Edward Snowden, the whistle blower who allowed us to know how extensively the National Security Administration has encroached on our privacy, has disappeared from sight, shortly after allowing his identity to be made public.
Snowden provided information on the process, but not the content or details of NSA snooping on all internet communications via a program called Prism. All of the major internet service providers have signed on to this program, which allows the NSA access to the information on their servers, without a warrant.
Snowden had fled to Hong Kong, in the hope that its vague extradition laws (presently in a state of flux) will allow him to avoid being sent back to the U.S. Russia has indicated a possible willingness to grant political asylum to the whistle-blower, according to their newspaper, Kommersant.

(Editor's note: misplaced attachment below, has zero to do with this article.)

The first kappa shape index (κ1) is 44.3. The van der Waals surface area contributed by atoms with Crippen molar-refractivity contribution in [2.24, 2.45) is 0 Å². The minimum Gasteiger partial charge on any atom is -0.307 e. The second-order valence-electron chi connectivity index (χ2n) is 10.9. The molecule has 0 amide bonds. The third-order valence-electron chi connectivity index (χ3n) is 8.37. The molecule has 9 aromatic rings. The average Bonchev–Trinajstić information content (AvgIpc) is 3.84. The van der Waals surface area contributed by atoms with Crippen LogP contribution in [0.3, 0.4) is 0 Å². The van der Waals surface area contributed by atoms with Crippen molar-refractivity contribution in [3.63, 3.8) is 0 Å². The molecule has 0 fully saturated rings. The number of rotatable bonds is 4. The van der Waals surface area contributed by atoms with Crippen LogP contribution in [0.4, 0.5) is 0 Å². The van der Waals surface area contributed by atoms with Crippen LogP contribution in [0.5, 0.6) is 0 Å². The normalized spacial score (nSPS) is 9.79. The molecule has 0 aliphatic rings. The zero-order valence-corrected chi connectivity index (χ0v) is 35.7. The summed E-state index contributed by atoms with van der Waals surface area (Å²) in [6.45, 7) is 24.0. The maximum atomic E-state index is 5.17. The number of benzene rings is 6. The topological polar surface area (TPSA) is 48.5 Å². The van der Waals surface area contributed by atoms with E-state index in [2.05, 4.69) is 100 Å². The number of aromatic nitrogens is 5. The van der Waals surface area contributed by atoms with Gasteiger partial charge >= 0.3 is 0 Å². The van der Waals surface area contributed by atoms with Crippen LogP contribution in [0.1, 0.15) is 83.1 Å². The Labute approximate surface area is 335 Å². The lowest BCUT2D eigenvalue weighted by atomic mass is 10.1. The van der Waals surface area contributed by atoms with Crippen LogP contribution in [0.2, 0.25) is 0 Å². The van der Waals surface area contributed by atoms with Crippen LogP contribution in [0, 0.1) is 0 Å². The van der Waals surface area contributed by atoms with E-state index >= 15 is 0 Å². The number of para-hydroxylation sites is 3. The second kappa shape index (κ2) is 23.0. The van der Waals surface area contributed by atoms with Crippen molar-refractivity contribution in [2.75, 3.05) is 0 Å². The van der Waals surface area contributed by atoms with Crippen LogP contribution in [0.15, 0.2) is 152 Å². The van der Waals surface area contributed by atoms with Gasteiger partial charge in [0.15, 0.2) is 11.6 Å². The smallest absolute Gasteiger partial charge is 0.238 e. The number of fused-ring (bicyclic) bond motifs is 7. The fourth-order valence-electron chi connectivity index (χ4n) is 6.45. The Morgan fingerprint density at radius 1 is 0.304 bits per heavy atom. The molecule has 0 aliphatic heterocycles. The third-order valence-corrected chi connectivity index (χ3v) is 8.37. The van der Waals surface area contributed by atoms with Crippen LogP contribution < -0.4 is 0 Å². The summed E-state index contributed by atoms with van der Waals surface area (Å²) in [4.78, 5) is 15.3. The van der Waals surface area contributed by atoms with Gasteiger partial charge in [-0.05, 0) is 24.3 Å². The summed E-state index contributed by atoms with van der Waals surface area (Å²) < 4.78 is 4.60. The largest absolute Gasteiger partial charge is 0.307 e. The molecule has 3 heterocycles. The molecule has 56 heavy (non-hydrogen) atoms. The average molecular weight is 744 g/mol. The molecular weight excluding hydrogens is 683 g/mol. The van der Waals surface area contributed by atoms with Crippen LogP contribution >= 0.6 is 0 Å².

The UK Guardian is the main media purveyor of Snowden’s information to the public, though the Washington Post published part of an NSA power point presentation which he provided on the topic.
James Clapper, the director of national intelligence, is predictably wanting the head of Edward Snowden. Others, such as former Representative Ron Paul, say: “We should be thankful for individuals like Edward Snowden”.
Pharmer is leaning more towards Ron Paul’s opinion, as the executive agencies of government are being used as tools for administrative vengeance on those who disagree with the party line.
Glen Greenwald, Guardian reporter on the Snowden story assures us that more revelations are yet to come.
Among pro-lifers, the question in the air is: Without a right to Privacy, what happens to the main argument for the legalization of abortion?
Related: Obama really didn’t mean it.